Technology has become more pervasive, and it’s become increasingly difficult to avoid having at least some kind of valuable data that has to be managed. Whether it’s important photographs, documents hosted in the Cloud, online banking accounts, or Web-based assets like social media accounts or websites, virtually everyone has some digital assets to track.
That can be a daunting task in its own right, but what happens to those assets if something should happen to you? If you haven’t taken the time to plan for your digital assets, your loved ones could find themselves unable to access your accounts. And, if one of those accounts is compromised by a data breach, hackers could use your online accounts as a backdoor into your bank accounts or other assets.
Estate planning for your digital assets is a crucial part of your overall estate planning strategy. While it’s always best to consult with a financial planner or legal counsel when considering estate planning, there are some general guidelines everyone should follow when making plans for their digital assets.
“Digital assets” can refer to a broad range of things, but in general, it refers to any part of your digital identity that would require your successors’ attention. The first step in planning is making sure that you have an exhaustive, centralized inventory of your assets so that your executor, attorney or trustee knows where to find everything.
Begin by making an inventory of your hardware. It may seem obvious, but don’t take this step for granted. Many people use a number of different devices in their day-to-day lives, with important data stored in each of those devices. Remember to create an inventory and make a note of hardware that may be company-owned, and also remember that pieces of old hardware—computers, cellphones, cameras, etc.—may have important data on them.
Tailor your inventory to your needs, but consider some of the following:
- Computers, laptops and tablets (including username and login information)
- Digital cameras
- CDs, DVDs, flash drives, SIM cards, external hard drives and other devices that store data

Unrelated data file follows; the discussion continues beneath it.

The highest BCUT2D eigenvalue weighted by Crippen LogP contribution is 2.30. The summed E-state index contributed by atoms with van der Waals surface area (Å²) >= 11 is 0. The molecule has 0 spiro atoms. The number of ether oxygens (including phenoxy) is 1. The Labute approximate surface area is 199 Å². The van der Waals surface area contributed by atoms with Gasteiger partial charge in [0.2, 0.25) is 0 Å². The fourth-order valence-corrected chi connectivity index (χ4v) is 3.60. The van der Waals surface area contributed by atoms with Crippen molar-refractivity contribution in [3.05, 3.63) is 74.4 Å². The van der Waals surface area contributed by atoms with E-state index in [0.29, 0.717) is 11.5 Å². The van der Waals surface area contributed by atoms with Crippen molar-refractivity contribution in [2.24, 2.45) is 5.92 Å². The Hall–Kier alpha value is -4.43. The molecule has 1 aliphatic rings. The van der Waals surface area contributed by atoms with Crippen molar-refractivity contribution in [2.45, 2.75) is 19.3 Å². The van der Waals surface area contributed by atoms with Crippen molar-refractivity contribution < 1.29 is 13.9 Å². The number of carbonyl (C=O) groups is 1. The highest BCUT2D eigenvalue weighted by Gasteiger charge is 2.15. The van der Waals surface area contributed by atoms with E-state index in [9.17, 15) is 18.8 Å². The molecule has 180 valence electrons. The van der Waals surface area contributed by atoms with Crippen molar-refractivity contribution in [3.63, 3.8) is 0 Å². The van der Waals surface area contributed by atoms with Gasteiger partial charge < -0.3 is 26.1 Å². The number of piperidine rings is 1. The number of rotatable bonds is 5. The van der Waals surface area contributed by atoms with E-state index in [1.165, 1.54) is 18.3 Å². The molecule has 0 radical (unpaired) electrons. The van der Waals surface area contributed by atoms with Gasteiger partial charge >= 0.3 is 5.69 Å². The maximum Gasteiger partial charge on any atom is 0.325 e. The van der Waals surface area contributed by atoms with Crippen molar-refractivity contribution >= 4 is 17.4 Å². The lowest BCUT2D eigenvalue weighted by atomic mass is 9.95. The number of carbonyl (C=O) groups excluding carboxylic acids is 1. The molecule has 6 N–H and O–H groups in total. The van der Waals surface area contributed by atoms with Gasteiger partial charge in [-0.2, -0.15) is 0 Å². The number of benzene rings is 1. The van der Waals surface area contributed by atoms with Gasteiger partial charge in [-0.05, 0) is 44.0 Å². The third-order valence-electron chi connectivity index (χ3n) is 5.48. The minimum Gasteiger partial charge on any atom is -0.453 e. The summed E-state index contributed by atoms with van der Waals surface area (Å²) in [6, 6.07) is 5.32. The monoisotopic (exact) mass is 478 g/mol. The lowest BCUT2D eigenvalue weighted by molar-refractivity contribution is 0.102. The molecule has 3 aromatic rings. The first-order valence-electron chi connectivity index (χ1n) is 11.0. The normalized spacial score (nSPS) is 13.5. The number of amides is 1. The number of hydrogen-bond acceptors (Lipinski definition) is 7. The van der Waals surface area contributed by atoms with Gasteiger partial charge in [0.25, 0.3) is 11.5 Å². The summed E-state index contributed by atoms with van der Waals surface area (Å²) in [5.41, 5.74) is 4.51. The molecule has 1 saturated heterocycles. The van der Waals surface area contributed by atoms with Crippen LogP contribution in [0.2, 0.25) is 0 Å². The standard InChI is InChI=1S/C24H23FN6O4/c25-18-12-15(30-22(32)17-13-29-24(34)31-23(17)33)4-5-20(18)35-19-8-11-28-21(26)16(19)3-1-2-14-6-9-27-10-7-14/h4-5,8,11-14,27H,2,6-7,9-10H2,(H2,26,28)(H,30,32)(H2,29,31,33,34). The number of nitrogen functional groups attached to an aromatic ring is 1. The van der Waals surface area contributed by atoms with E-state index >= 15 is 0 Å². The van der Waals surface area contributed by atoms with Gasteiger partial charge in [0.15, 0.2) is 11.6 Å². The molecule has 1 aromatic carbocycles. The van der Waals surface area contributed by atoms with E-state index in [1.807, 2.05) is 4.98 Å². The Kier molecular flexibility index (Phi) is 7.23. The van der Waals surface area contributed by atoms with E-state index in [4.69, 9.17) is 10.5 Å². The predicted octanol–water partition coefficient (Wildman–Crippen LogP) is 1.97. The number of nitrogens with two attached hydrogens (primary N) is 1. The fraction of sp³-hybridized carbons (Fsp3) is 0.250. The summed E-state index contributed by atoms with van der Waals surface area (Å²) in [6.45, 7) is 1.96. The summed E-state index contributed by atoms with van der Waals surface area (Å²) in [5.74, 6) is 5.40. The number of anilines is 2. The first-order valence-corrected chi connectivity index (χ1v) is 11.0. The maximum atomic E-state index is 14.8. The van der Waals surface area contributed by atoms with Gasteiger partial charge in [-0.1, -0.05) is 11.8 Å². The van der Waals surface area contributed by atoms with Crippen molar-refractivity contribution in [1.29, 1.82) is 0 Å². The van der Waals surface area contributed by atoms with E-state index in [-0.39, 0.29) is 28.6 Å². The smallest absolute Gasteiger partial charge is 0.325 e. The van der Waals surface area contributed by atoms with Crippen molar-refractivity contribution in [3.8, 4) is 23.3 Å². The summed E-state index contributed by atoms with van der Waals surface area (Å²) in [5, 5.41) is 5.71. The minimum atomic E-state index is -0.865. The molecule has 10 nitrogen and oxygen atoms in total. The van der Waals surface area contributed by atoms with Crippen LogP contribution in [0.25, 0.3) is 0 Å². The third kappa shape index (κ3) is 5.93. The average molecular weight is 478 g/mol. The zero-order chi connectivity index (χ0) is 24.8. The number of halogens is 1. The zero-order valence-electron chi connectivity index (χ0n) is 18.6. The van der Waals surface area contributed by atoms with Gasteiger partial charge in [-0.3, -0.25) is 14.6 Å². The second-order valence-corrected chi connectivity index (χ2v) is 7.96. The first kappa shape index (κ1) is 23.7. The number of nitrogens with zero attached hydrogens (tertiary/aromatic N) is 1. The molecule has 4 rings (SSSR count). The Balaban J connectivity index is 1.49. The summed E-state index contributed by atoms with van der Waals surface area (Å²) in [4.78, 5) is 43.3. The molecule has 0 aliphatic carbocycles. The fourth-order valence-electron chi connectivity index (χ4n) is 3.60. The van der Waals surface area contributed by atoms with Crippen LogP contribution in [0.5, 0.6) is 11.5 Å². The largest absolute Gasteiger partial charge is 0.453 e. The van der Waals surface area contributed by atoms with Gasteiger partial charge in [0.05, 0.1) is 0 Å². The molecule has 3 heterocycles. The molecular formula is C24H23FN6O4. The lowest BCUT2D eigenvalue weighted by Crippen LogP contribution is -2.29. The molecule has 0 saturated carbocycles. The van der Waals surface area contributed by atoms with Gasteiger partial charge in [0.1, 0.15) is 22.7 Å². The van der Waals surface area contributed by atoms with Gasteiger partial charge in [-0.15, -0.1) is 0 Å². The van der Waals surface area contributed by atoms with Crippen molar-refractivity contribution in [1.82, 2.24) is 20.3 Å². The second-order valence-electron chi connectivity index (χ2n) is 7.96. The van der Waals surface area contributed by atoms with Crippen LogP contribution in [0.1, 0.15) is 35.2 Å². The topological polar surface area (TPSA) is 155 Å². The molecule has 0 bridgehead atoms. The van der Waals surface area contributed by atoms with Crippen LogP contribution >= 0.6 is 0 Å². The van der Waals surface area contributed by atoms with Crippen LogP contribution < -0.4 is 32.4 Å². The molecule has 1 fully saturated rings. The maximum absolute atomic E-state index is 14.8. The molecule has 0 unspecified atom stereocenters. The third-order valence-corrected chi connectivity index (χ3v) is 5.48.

In addition to making a list of the names and locations of all of your hardware, it could be helpful to your successors to map out the file structures of your data. Write out step-by-step instructions so your successors know how to navigate the file system on your hardware in order to access your important information.
Next, consider your online presence in its various forms. Though it may be daunting, consider every site for which you’ve created a user profile and determine whether or not your successors will need to gain access. In doing so, be sure to log website names, URLs, usernames and passwords:
The list will vary, but be especially mindful of websites that store your personal information or banking information. Consider the following:
- Online backing accounts
- Shopping sites (e.g., Amazon, the Apple Store, eBay)
- Social media accounts (e.g., Facebook, Twitter, LinkedIn)
- Cloud-hosted email accounts (e.g. Gmail, Yahoo, Outlook)
- Cloud Storage (e.g., Dropbox, Google Drive)
- Organizational sites and apps (e.g., OmniFocus, Evernote, Pinterest)
- Subscriptions (e.g., Netflix, Audible, Hulu Plus, HBO Go)
Depending on your job, it might make sense to create a separate inventory for any work-related information that might be among your digital assets. This will vary widely from profession to profession, but as telecommuting becomes more commonplace, it’s an increasingly important consideration. In some cases, it’s a matter of keeping sensitive information secure. In other cases, it’s simply a matter of making sure your successors have access to the work you’ve been doing on projects that they might need to take over. Consider the following:
- Client or patient files
- Online databases or software
- Projects tasks, notes or drafts
Everyone’s digital assets are bound to be different, which is why making an exhaustive inventory is so important.
Once you have an inventory of your digital assets, it’s important to make sure to provide your successors with access. You’ll want to choose someone you can trust to handle sensitive personal and financial information, as well as the task of carrying out your wishes. It could be a trusted advisor, an attorney or a family member or friend.
Whomever you choose, make sure you keep records naming that person and his or her responsibilities along with the rest of your estate planning information. Just because someone has your hardware or knows your passwords doesn’t mean that he or she is authorized to use them. State and federal laws may prohibit others from accessing or using your digital assets, so having proper documentation is essential.
Once you’ve created an inventory of your assets and assigned the appropriate executor or trustee, you’ll want to document your wishes. It may seem tedious, but it’s important to take the time and to be detailed. After all, you wouldn’t want someone mistakenly selling or deleting important documents or photographs.
Estate planning may conjure unpleasant thoughts about death, but it’s important to plan now so that your wishes can be carried out and your loved ones and colleagues can continue on without undue stress.